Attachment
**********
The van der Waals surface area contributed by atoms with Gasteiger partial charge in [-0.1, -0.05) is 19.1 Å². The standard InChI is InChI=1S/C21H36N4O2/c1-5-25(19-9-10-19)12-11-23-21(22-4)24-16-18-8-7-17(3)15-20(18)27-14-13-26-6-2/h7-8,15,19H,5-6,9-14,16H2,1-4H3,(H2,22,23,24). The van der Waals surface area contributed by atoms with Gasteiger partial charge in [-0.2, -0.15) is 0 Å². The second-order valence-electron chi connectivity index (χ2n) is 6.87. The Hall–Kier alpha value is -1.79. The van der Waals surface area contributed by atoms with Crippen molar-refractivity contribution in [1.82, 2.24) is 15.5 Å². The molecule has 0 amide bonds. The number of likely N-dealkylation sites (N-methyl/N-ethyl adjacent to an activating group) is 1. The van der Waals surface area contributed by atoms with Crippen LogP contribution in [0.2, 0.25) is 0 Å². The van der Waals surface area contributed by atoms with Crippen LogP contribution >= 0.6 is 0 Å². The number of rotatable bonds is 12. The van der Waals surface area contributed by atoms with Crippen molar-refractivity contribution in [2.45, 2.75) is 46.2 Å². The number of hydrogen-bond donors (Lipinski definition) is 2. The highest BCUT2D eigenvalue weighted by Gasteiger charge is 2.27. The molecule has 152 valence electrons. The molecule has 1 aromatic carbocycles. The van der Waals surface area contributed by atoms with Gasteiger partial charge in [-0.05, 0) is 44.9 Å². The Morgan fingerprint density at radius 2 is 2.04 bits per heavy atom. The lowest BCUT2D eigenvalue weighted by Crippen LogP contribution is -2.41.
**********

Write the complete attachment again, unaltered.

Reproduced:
The van der Waals surface area contributed by atoms with Gasteiger partial charge in [-0.1, -0.05) is 19.1 Å². The standard InChI is InChI=1S/C21H36N4O2/c1-5-25(19-9-10-19)12-11-23-21(22-4)24-16-18-8-7-17(3)15-20(18)27-14-13-26-6-2/h7-8,15,19H,5-6,9-14,16H2,1-4H3,(H2,22,23,24). The van der Waals surface area contributed by atoms with Gasteiger partial charge in [-0.2, -0.15) is 0 Å². The second-order valence-electron chi connectivity index (χ2n) is 6.87. The Hall–Kier alpha value is -1.79. The van der Waals surface area contributed by atoms with Crippen molar-refractivity contribution in [1.82, 2.24) is 15.5 Å². The molecule has 0 amide bonds. The number of likely N-dealkylation sites (N-methyl/N-ethyl adjacent to an activating group) is 1. The van der Waals surface area contributed by atoms with Crippen LogP contribution in [0.2, 0.25) is 0 Å². The van der Waals surface area contributed by atoms with Crippen LogP contribution >= 0.6 is 0 Å². The number of rotatable bonds is 12. The van der Waals surface area contributed by atoms with Crippen molar-refractivity contribution in [2.45, 2.75) is 46.2 Å². The number of hydrogen-bond donors (Lipinski definition) is 2. The highest BCUT2D eigenvalue weighted by Gasteiger charge is 2.27. The molecule has 152 valence electrons. The molecule has 1 aromatic carbocycles. The van der Waals surface area contributed by atoms with Gasteiger partial charge in [-0.05, 0) is 44.9 Å². The Morgan fingerprint density at radius 2 is 2.04 bits per heavy atom. The lowest BCUT2D eigenvalue weighted by Crippen LogP contribution is -2.41.